Another Sunday Times splash: those naughty officials at DfT spent 16 months trying to stop Justine Greening, MP for Putney, seeing information about the third runway. This includes emails which pointed out that "some consultees may ... claim collusion" between the Department for Transport and BAA.

Not only did they do everything to delay releasing documents, but they doctored reports to remove references to technical documents so that campaigners wouldn't know they existed. According to the Sunday Times, a memo from the senior strategy manager on Heathrow at BAA explicitly asks for a reference to BAA technical notes to be removed. It then adds: "He has avoided all references to the TNs [technical notes] in the surface access report and suggests, which I would agree with, that if [name redacted] can change his reference it could minimise the opportunity for a request for access to any or all of the TNs."

The emails show that the Government beefed up a consultation of businesses in the South East to make its case. Just 2.6% of the 6,000 businesses consulted bothered to reply, but the DfT still claimed that 90% of businesses relied on expansion, even though it was obvious that only those with a vested interest in the third runway had bothered to respond.

Nothing the Government did when making the case for expansion was above board. Civil servants and BAA sat down and openly conspired together to try and get the runway built. They moved the NOx meters further from the source of emissions to play down the levels of pollution. They invented magic planes which made no noise and emitted next to nothing (and which no engineer in their right mind would trust to get off the ground in one piece).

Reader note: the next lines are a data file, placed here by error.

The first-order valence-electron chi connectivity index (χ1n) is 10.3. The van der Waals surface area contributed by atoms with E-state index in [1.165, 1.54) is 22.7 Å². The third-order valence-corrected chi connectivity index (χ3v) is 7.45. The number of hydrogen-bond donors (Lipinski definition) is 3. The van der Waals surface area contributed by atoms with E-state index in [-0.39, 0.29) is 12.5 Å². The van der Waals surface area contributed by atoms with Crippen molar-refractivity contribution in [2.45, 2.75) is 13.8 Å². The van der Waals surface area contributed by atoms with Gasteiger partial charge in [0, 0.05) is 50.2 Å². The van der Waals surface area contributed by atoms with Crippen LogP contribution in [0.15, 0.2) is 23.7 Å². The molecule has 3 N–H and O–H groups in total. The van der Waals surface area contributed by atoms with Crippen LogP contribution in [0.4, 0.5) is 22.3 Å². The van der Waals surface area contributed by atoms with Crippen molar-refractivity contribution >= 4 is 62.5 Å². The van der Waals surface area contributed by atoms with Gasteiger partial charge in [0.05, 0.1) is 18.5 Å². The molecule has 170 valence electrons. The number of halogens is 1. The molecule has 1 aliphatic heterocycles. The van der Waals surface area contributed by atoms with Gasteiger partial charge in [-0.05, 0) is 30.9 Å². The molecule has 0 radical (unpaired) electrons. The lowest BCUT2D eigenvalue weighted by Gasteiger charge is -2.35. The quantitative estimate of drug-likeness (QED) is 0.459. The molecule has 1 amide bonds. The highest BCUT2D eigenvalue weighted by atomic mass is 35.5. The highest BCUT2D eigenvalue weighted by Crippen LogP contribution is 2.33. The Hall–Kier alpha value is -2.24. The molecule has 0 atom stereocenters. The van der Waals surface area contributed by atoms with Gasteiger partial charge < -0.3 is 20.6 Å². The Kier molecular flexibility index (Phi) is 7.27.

These reports are a damning paper trail of the lengths the Government would go to sell for communities around Heathrow down the river. It's time for heads to fall, but the Government will doubtless stand by Sir Humphrey and chums. That's no surprise: there's been a revolving door between Labour and the aviation industry since they first sniffed victory back in 1997. Plus ca change, etc.

Al Gore v Lord Monkton in COP15 rap-off... oh yes

It's Friday, you're stuck at work, and probably wishing you weren't. So sit back, put your feet up and watch Al Gore battle it out against his arch-Nemesis Lord Monkton of Scepticshire, the only way they know how: a rap-off.


The Award Ceremony Crashers 2: this time it's architecture

Last time they crashed the PR Week awards, and were thrown out. This time, it's the Architects Awards... where they gave out a prize.

Heathrow campaigners storm Architect Awards to warn off third runway bids

Plane Stupid activists along with three residents from Heathrow have targeted one of the potential third runway designers at this year’s Architects of the Year Awards held at London's Intercontinental Hotel. Architect group Pascall and Watson, nominated for Transport Architect of the Year, have been at the forefront of airport expansion since the early 1960's.

The activists stormed the podium and gave a short speech before offering Pascall and Watson the ‘We don't give a Shit’ award in recognition of their 50 year aviation portfolio which includes expansion at Heathrow, Gatwick, Stansted, Birmingham, Manchester, Dublin and Abu Dhabi airports.

Other activists handed out leaflets to the audience. Once the award had been presented the activists left of their own accord.

Tracy Howard, 35 year old mother of two and barmaid at the King William IV pub in Sipson - which will be destroyed if a third runway is allowed to go ahead - said:

"We're here today to let the architecture world know about the diverse and growing movement against the third runway and airport expansion across the country. Those involved with airport expansion will have to include this growing opposition in their designs and in their budget".

Joe Ryle, 18, Plane Stupid activist and Heathrow resident said: